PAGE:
Festival Report – Tokyo International Film Festival 2015 Part 1

The Tokyo International Film Festival is one of the biggest film festivals in the world, and features a pretty eclectic mix of films.

The Tokyo International Film Festival is one of the biggest film festivals in the world, and features a pretty eclectic mix of films. It’s the kind of festival that might open with a big Hollywood blockbuster like The Walk, but also feature a retrospective of the films of our very own Brillante Mendoza.

This year’s edition actually has a whole side section devoted to Filipino cinema. They’re screening five Brillante Mendoza films, along with two of the films from his Sinag Maynila Festival. They’re also showing the restored version of Ishmael Bernal’s Himala, Kidlat Tahimik’s long-in-the-waiting Balikbayan #1, and Paul Soriano’s Kid Kulafu. The little booklet that goes with the special program is pretty interesting. Inside, there is an interview with Ringu director Hideo Nakata, who as it turns out, traveled the Philippines extensively as a student, and worked on a thesis about the golden age of Philippine cinema.

The first day of the festival is never really about screening films. There were only really a couple of screenings, apart from the opening film The Walk, which has already been screened in the Philippines.

Instead, much of the day was spent on pageantry, with the festival guests walking down the red carpet. This year, they’ve got director Bryan Singer (X-Men, The Usual Suspects) heading up the International Competition jury. Robert Zemeckis was spending Back to the Future day here in Tokyo to introduce his film The Walk. Helen Mirren and Hillary Swank are among the Hollywood presence here in the festival as well.

The Filipino contingent here, as you might imagine, is quite large. Brillante Mendoza is of course on hand. Producer Wilson Tieng is here with him. Directors Lawrence Fajardo and Paul Sta. Ana are representing a whole other generation of our cinema. Kidlat Tahimik, father of Asian Independent Cinema, walked the red carpet with his son Kawayan, sporting native gear and pointing a bamboo camera back at the crowd.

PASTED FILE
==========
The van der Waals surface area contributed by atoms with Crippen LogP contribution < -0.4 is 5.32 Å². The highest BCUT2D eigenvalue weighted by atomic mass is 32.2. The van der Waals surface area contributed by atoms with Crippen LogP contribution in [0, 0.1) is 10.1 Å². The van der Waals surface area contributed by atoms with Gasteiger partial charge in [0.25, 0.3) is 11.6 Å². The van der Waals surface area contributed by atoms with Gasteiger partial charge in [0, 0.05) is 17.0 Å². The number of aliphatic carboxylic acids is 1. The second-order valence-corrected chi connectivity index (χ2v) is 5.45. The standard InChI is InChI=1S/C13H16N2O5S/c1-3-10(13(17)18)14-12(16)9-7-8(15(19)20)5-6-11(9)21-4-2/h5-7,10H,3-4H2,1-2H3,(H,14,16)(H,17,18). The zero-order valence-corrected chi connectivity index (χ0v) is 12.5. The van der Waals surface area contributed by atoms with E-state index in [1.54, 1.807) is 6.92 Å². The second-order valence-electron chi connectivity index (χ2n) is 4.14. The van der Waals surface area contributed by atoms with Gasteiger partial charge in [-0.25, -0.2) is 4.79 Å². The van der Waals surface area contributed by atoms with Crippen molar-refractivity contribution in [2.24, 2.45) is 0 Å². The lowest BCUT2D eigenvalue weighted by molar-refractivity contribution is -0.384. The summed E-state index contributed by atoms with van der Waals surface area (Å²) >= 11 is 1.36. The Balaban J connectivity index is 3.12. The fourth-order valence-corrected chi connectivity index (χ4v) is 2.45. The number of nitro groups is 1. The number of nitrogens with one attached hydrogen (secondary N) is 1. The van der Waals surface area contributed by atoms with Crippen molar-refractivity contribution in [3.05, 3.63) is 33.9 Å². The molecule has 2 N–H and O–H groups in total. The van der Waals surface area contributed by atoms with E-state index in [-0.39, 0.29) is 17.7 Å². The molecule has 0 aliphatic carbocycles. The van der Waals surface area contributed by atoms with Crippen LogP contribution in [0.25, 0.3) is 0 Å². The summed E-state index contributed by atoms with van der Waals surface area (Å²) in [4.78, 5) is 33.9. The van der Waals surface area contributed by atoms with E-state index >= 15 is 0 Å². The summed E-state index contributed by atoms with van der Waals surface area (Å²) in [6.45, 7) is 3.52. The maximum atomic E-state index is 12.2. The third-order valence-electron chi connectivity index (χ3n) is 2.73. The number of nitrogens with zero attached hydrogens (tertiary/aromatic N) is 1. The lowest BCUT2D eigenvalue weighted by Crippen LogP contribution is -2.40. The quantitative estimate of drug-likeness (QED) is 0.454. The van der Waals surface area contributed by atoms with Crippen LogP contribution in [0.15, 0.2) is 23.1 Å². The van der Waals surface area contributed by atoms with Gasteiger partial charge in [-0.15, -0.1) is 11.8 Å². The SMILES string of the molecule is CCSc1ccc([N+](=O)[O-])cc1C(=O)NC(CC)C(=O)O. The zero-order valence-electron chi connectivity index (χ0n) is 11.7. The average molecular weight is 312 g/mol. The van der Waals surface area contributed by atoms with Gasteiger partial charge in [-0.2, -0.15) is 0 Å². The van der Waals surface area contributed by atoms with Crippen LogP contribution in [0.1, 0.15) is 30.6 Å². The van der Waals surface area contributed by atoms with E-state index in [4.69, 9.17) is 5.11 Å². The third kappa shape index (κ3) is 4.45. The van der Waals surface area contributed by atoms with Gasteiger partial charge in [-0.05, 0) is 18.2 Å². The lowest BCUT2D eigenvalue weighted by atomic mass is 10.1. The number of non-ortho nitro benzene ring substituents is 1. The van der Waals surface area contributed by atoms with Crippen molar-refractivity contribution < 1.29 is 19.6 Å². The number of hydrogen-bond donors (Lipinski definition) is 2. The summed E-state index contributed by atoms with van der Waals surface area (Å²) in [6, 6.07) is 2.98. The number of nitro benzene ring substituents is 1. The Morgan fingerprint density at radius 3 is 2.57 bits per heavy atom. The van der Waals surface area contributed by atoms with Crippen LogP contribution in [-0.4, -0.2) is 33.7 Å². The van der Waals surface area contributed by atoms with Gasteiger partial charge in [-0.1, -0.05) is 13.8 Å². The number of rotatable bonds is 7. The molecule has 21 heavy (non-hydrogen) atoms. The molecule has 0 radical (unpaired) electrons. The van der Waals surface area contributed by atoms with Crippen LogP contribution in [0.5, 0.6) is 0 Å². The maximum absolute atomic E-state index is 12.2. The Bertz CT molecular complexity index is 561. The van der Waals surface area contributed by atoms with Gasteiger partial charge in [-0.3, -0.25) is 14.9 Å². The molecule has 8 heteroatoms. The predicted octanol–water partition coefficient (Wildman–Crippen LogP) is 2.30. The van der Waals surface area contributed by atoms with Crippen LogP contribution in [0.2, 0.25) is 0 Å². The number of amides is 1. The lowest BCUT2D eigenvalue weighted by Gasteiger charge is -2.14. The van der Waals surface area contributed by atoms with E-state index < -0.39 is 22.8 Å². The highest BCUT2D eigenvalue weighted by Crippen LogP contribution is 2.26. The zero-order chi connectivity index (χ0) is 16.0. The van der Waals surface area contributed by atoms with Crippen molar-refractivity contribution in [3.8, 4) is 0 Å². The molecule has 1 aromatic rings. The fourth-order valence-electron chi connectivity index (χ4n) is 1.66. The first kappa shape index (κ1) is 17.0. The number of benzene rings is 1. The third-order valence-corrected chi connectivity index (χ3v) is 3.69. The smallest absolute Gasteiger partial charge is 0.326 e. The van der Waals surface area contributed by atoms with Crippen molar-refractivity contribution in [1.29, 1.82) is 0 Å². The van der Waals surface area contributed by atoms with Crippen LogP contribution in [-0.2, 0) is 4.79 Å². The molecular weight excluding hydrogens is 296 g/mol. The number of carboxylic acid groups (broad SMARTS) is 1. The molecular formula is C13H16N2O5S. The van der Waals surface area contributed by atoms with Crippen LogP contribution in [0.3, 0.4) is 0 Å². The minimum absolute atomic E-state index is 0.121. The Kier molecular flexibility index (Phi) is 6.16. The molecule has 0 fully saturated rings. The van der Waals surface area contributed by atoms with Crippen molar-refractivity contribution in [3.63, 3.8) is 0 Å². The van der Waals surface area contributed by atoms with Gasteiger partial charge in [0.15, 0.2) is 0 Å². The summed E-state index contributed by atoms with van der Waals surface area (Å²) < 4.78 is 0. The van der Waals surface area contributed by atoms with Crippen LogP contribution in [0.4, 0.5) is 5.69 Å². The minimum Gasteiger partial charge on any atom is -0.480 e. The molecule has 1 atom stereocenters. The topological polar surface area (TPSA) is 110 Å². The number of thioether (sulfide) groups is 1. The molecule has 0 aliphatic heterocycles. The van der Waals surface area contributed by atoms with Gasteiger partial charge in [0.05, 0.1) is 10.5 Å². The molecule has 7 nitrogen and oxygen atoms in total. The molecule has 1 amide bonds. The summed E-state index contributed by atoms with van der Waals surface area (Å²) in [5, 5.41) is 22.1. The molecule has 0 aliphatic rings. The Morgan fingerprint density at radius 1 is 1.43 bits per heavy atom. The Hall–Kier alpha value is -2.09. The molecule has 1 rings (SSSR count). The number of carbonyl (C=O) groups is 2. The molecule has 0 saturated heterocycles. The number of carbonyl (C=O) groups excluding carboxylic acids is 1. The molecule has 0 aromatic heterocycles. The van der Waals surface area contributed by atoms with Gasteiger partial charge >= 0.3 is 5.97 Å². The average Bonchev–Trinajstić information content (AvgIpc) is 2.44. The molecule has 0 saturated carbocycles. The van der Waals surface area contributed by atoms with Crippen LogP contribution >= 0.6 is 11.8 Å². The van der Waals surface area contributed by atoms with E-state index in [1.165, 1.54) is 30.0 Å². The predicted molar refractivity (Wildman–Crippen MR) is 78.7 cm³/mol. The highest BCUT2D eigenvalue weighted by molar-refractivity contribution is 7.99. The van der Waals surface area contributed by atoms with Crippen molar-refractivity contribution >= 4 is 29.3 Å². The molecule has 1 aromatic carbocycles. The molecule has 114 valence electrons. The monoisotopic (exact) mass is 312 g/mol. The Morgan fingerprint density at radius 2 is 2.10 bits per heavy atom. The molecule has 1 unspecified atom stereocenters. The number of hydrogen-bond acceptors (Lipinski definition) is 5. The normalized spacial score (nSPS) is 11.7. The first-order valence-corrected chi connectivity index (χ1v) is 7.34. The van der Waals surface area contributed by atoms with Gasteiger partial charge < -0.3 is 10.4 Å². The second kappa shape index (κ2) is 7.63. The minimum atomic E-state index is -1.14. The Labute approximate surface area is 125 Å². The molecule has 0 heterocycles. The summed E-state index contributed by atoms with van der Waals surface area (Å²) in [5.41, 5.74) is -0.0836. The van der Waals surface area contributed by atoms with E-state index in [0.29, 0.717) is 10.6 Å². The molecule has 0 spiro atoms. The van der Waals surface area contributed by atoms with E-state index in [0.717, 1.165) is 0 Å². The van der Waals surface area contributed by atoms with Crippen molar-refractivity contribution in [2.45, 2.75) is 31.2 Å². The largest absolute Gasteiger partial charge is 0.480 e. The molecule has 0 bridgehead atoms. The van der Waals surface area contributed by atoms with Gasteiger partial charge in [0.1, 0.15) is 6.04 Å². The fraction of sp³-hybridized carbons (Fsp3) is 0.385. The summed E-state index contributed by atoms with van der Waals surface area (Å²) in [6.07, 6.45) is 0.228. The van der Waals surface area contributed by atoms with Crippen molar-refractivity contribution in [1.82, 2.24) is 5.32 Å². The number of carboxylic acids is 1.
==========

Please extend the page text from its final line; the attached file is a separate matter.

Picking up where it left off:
Anyway, over the course of the next week or so, we’ll be bringing capsule reviews of the program here in Tokyo, starting right now with Junji Sakamoto’s documentary Joe, Tomorrow. Joichiro Tatsuyoshi was named after the hero of the seminal Manga Tomorrow's Joe, which told the story of a ne'er-do-well who turns his life around through boxing. The remarkable thing about that series was how honest it was about the long-term effects of getting into the ring, the series entering tragic territory in its later chapters. Joe, Tomorrow is a documentary that follows Tatsuyoshi over the course of twenty years of his career. It starts in 1995, with an interview with the fighter just after a series of injuries that cause the Japanese boxing commission to advise suspending his license.

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The film catches up with the fighter over the next two decades, as Tatsuyoshi continues to fight in spite of mounting injuries, advancing age, and a career that just isn't going to get any better. And like the Manga, this documentary becomes about what happens to boxers as they age. After a while, the interviews with Tatsuyoshi become noticeably slower, the boxer a little less quick to respond. And when he does, there's a growing slur in his speech.

It's fascinating, if tough to watch. Early on, Tatsuyoshi is asked if he thinks he’ll end up like the hero of Tomorrow’s Joe. He laughs off the idea of ending up a punch drunk old man. The documentary doesn't make any particular stand. It just continues to watch Tatsuyoshi through the years, asking him many of the same questions over and over. It's pretty amazing for a film to stay with a subject for so long, but discomfort grows as it becomes clear that we are witnessing the deteriorating state of a real human being.

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